Sacraments in danger in the Church of England?

Angela Tilby: Ministry that is lay-led is not Anglican



The Bishop of Leicester, the Rt Revd Martyn Snow, speaks in a YouTube video about the proposed diocesan framework

IN 2018, I attended a service in Leicester Cathedral at which a friend was to be licensed as a Reader. The actual licensing, at which it is made clear that Readers exercise a public ministry, was done in private before the service started. A sermon, which consisted of an impassioned diatribe against the Church of England, was delivered by a lay academic. The climax came as the bishop prayed inaudibly, not only with the new Readers, but with Messy Church leaders and others, while we sang uplifting worship songs.

So, I am not entirely surprised that it is Leicester diocese that is bringing to its synod this weekend a plan to carve the diocese into “minster communities”, with paid and unpaid ministerial positions to be filled by either a lay person or a cleric, sent out from hubs. The plan contains the usual pious genuflections towards the parish, but parishes with priests are undermined.

Leicester diocese regards it as a plus to have lay people in posts previously filled by clergy. In today’s church argot, there is no room for passengers (Comment, 9 July). The laity must be “released” for church-based mission and ministry.

Yet the Church of England remains the Church of the English people and understands itself as part of the Church Catholic. Adherence to the threefold order of ordained ministry is part of the deal. Historically, lay influence has been led by the Sovereign and expressed through Parliament and the exercise of patronage. In parishes, the churchwardens embody lay governance at local level. The true work of the laity is to witness to Christ in the world: “Let your light so shine before men. . .”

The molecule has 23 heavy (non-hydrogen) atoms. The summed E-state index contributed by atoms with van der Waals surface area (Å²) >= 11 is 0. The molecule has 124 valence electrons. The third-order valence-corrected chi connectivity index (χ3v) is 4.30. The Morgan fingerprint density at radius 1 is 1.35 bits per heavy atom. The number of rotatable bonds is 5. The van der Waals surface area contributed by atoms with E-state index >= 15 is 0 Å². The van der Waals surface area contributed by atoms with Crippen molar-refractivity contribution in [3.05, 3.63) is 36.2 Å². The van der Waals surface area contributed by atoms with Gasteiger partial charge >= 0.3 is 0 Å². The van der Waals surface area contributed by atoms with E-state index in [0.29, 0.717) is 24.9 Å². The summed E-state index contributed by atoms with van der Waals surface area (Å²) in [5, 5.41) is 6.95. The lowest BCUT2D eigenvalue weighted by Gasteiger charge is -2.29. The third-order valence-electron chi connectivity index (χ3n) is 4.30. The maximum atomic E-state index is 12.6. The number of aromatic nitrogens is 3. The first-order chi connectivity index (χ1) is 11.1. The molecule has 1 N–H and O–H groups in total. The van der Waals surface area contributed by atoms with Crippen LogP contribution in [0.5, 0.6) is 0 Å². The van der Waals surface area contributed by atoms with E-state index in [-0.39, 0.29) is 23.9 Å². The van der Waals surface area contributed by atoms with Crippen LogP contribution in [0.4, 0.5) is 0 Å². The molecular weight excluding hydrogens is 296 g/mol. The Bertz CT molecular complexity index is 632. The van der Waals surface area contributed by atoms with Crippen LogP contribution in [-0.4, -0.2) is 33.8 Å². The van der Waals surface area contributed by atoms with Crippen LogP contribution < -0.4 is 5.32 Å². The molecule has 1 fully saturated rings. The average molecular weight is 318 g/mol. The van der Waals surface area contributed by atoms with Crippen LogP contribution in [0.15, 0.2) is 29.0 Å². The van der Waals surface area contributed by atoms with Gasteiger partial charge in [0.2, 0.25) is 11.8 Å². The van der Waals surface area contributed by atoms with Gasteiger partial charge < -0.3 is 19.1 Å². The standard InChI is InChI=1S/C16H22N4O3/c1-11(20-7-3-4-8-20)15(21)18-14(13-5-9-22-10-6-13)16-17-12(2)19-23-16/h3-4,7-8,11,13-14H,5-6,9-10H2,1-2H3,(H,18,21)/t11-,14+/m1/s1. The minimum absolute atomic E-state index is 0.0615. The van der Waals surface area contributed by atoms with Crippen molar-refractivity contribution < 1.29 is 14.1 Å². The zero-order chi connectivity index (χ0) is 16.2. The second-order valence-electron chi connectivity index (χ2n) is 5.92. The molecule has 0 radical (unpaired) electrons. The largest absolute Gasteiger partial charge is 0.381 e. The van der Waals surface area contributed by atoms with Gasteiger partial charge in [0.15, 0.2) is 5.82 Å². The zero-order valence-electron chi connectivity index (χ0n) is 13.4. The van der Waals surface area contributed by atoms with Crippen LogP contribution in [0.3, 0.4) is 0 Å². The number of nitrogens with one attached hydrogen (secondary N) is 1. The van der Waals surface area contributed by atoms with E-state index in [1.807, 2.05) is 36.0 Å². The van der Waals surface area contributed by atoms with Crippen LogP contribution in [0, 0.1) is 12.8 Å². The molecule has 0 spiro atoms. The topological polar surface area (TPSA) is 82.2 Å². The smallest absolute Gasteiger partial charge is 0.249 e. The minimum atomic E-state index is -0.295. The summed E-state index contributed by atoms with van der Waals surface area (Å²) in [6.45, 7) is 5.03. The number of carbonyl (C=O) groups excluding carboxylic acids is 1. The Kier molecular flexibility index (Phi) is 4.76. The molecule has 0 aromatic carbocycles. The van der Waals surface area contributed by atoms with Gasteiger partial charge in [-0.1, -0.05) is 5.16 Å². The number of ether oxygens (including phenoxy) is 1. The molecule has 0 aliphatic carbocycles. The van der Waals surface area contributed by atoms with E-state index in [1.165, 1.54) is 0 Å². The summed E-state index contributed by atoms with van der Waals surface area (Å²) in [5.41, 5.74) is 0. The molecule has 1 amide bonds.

The distinction between ordained and lay is important not only for the catholicity of the Church, but also for the integrity of the laity. Before ordination, I was a Reader for ten years, and I relished the freedom of that ministry, accepting its limitations. I expected priests to be selected and trained to criteria beyond enthusiasm, Bible knowledge, and faith. The Leicester plan reveals either sheer ignorance of C of E polity or an attempt to overthrow it, because “every-member ministry” boils down to congregationalism under episcopal management.

I have known some ardent congregationalists from various denominations, many of them outstanding Christians. But I have been struck by how much time they spend on church matters and how narrow their social circles can become. After all, their historic roots are in Christian separatism.

For all the talk of “releasing the laity” for mission, I fear that the recruitment of laity to clergy positions will drive the Church inward. All evidence shows that growth depends on more priests living among those whom they serve. Leicester, sadly, is pointing the way to an even more profound alienation from the English people than we have managed to achieve already.